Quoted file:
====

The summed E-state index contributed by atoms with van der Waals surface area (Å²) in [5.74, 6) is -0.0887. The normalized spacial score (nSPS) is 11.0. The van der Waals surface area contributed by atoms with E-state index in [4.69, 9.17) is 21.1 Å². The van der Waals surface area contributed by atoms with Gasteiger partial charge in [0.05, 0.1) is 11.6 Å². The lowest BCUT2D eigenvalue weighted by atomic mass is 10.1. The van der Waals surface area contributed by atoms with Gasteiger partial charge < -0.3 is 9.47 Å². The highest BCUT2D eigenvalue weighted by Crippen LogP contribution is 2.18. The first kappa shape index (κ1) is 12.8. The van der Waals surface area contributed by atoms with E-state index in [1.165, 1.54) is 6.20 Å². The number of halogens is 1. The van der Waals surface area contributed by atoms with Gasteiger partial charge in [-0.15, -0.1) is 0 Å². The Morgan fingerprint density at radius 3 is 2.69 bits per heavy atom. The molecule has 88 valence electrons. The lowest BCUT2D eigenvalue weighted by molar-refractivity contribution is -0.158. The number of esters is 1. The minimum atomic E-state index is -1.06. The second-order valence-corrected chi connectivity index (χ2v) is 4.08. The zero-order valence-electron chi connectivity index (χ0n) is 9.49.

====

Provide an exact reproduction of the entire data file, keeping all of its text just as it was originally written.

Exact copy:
The summed E-state index contributed by atoms with van der Waals surface area (Å²) in [5.74, 6) is -0.0887. The normalized spacial score (nSPS) is 11.0. The van der Waals surface area contributed by atoms with E-state index in [4.69, 9.17) is 21.1 Å². The van der Waals surface area contributed by atoms with Gasteiger partial charge in [0.05, 0.1) is 11.6 Å². The lowest BCUT2D eigenvalue weighted by atomic mass is 10.1. The van der Waals surface area contributed by atoms with Gasteiger partial charge < -0.3 is 9.47 Å². The highest BCUT2D eigenvalue weighted by Crippen LogP contribution is 2.18. The first kappa shape index (κ1) is 12.8. The van der Waals surface area contributed by atoms with E-state index in [1.165, 1.54) is 6.20 Å². The number of halogens is 1. The van der Waals surface area contributed by atoms with Gasteiger partial charge in [-0.15, -0.1) is 0 Å². The Morgan fingerprint density at radius 3 is 2.69 bits per heavy atom. The molecule has 88 valence electrons. The lowest BCUT2D eigenvalue weighted by molar-refractivity contribution is -0.158. The number of esters is 1. The minimum atomic E-state index is -1.06. The second-order valence-corrected chi connectivity index (χ2v) is 4.08. The zero-order valence-electron chi connectivity index (χ0n) is 9.49.